Last week, I professed my love for Topps Series 1. A few days ago, my set arrived in the mail. There are few things I enjoy more than slipping cards into pages to place in a binder. It’s an ideal opportunity to inspect each card. I say again, I love the 330 cards that comprise 2012 Topps Series 1. That said, you might find it strange that I purchased the set rather than opened a box and attempted to build a set in the more traditional fashion.
I’ve mentioned before that opening wax is a high. If money were no object, I would purchase and open everything Topps puts out. My money is limited though so I have to be choosy how I spend it. When I got back into card collecting in 2005, I opened a box of each series of the main Topps sets. I’d then complete those sets using eBay or by trading with other collector’s that I’ve met online. This is my preferred method of set building, especially for the Topps base set. It’s also something I don’t do anymore.
Topps has begun to cram more and more items into the base set product in attempt to drive up popularity. I can only assume that the thought is that the traditional set builders are in for the long haul, and the gimmicks are to try and attract high end collectors and outsiders into the hobby. If you check out the sell sheet for any base Topps product, the emphasis is not on the cards in the base set. Topps is selling the inserts. Topps is selling the squirrel cards. Topps is selling the short prints and the autographs. To those people who buy numerous cases looking to make money off the big hits, the base set cards are an irritant. Often, they dump them for cost on eBay.
One thing you’ll hear a lot of collector’s talk about, incessantly in some cases, is the “integrity of the base set”. The idea is that since the Squirrel card is a variation of Skip Schumaker’s regular card, it is a part of the set. All of the other short printed variations are as well. These collector’s would not care if these cards were included as inserts. They only care that the base set has been, in their opinion, compromised. It is now impossible for most collectors to complete. I don’t totally disagree, but I still want to collect and I still want to collect the flagship Topps product. Topps has gone whole hog down the gimmick path, and I don’t see any going back now. This is what base Topps is now, and we can either accept it, or we can stop collecting.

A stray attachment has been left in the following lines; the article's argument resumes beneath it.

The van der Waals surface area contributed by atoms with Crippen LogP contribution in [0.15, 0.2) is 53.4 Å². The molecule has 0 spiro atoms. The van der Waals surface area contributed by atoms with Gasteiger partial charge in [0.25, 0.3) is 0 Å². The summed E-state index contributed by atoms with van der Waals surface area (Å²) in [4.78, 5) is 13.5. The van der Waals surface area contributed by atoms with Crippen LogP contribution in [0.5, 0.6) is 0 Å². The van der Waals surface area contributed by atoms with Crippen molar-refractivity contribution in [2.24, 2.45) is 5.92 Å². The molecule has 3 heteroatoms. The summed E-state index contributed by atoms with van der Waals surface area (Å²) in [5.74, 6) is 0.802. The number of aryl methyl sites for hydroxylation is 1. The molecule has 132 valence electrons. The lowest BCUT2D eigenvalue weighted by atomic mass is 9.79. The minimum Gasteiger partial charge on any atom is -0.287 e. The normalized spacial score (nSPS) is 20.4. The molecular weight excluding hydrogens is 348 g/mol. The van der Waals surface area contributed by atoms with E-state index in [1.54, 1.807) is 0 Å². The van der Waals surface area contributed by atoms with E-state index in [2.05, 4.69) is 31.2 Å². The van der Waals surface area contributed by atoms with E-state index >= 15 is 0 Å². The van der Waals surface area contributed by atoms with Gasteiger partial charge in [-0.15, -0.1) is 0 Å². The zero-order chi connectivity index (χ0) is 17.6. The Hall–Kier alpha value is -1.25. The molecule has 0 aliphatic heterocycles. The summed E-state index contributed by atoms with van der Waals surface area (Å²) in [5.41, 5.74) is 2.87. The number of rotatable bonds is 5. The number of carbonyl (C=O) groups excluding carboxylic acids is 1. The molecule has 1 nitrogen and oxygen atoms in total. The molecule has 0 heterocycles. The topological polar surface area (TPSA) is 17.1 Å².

The real question is this: are gimmicks good for the hobby? The squirrel card has attracted a lot of press and along with the publicity for the Albert Pujols and Jose Reyes short print cards, has no doubt led many people to purchase cards that might not have before. The thing is, these gimmicks are short prints. This means, these guys probably didn’t get one of the chase cards. The question is, are these individuals enchanted enough by the base cards to keep collecting, or are they turned off at not getting hit? This shouldn’t be about getting people to buy a box of this year’s baseball cards. It should be about turning people into collectors and getting them to want to buy boxes every time a new series comes out. Only time will tell if Topps has succeeded.
There’s no doubt that I feel robbed of the chance to build a set in the more traditional fashion. The gimmicks do, after all, drive up the price of a box of baseball cards to a point where I just don’t see the purchase as worth it. Still, I’m going to take the glass is half full approach. I was able to pick up the 330 cards that comprise the main set for just fifteen dollars shipped on eBay. Checking eBay right now, there are numerous auctions closing in the ten dollar range for the complete set. These cards may not matter to the case breakers, but they matter to me. I’m happy to use their foolishness for my collection’s personal gain.